Wednesday, July 28, 2010

Bad Parenting

I heard on the news yesterday a school system in NJ is taking away the "D" grade. Beginning in September the students can earn an A, B, C, or F. The school thinks removing the ability to earn a D will make the students work harder to get better grades. Possibly, I think.

Then I hear about another school system in NJ who took away the D and the C. Now I'm not liking this idea so much. Without the D or C it means the ranges for B's and A's must be larger. So, what does that say to the students?

I'm not entirely sure, and would like you to chime in on this, but I think this new grading system is set up so the students won't feel badly about themselves. A "D" or "C" on a report card doesn't look that good it says you're average or below average. And we wouldn't want anyone to feel average, now would we?

Are they really asking students to rise to the occasion? The school with no "D" increased the ranges of the other grades. Now a "C" is 70-79. I'd like to tell you what the "D" range was when I was in school, but I never got a "D" because I would've had my head handed to me. Funny, how that works. Parent says, "don't get a D or else," and student doesn't get a D. More parents should try that.

And that leads to the very thing I think is wrong with the world. Bad parenting. It all comes down to bad parenting. If parents did their jobs maybe, just maybe their children would rise to the occasion. Set the bar higher. They will reach for it. It means a lot more work on the parents part, but who said this was going to be easy? Anything worth having usually isn't and I don't know about you, but I'd like to see more children grow into determined adults not afraid to face adversity, able to offer kindness to others and know how to spell, write, and handle math problems. How about you?

Talk to you later...


  1. Hi Stacey,

    Good, provocative post. Not sure if I'd use the term 'bad' parenting but I believe many parents today are either(1) overwhelmed and way too busy b/c of work, home, kids' activities, etc to have the energy effective parenting takes, or (2) too timid and/or underconfident when it comes to having their children displeased with them. (Case in point: the mom who probably got paid a ton of $$$ to admit on prime-time TV that she couldn't stop her 2-year-old from watching 9 (!) hours of TV a day. (Are you kidding me????)

    Our parents had no problem threatening to hand us our heads (which we knew they would; none of us had a clue DYFS even existed nor would we dream of threatening our parents with that!). And yes, discipline is tedious, tiresome and makes me want to pull my curls out but it has to be done and done consistently. I also do my best to explain to my kids why their behavior is unacceptable, but in a quiet, non-threatening voice.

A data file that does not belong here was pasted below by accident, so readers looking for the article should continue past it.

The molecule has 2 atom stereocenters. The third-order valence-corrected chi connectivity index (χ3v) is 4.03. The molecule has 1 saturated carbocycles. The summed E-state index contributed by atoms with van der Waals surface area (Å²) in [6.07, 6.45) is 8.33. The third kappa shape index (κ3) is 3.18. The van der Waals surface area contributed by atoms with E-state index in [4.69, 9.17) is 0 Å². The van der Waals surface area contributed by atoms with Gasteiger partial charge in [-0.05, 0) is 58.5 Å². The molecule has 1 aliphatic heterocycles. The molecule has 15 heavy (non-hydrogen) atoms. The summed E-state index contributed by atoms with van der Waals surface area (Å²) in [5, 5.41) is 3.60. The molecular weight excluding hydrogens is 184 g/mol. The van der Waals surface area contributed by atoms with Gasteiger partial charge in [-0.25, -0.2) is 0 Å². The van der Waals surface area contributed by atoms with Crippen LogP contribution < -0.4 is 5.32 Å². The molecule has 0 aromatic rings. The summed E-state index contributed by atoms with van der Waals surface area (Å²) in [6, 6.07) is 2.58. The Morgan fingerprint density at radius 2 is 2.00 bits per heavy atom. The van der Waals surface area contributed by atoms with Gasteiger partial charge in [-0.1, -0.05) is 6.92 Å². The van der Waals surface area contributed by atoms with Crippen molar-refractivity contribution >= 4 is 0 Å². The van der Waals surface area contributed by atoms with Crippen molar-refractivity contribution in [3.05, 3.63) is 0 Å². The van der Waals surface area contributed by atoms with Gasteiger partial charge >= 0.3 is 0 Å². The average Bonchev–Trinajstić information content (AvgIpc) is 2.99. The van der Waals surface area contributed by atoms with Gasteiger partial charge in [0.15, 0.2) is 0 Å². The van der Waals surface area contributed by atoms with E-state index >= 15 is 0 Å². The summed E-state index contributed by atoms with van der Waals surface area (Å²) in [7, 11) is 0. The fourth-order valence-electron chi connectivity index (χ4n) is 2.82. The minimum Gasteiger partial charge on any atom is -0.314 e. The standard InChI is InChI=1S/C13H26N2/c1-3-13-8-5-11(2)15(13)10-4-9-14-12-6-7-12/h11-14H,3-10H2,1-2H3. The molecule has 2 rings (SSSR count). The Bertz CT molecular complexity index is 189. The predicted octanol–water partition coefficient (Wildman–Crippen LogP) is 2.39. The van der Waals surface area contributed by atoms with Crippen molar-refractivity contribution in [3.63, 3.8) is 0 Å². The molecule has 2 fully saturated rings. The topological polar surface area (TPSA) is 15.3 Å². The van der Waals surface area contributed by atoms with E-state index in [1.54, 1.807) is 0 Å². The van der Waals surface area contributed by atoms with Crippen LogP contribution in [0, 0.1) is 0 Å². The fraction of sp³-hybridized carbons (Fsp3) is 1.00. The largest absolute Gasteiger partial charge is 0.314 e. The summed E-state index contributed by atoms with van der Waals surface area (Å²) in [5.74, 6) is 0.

Last thing: Went to a conference years ago, about 10-15 years after the practice of giving kids only positive feedback in school. Guess what? Those new adults couldn't handle being told they were wrong in a job situation.

    So I'm done now--thanks. Sorry, no scary story stands out, maybe b/c I don't like feeling scared? But Cape Fear is among the movies that scared me the most. (Sneaked my electric-green stuffed tiger--Iggy--in with me for that one and glad I did too.) Never watched Silence of the Lambs more than once either. Too creepy. (I know, I'm a wuss.)

    Joanna Aislinn
    The Wild Rose Press

  2. Great topic Stacey! I think this ties in to what you and I where discussing last week where there are no winners and losers anymore in team sports.

    I fear with the new grading system you described more kids might try just to coast along to get the B or C grade rather than really applying themselves.

  3. I don't know if this is the best place to post this because I don't know who will see it, but I'm troubled by Joanna's comment that parents are too overwhelmed with their lives to have the energy needed to be effective parents. It sounds to me like those parents may have their priorities mixed up. (I know I ruffled some feathers by saying that. No one wants to hear they could be doing something better.) I'm a firm believer a parent's first responsibility is to the child. We owe them the energy and time it takes to raise them the best way possible. I'm sure when we have all reached the time in our lives when most of our years are behind us it won't be the hours spent at work we'll miss. It will be the times spent nurturing relationships we'll long to hold in our hands like a rose in bloom.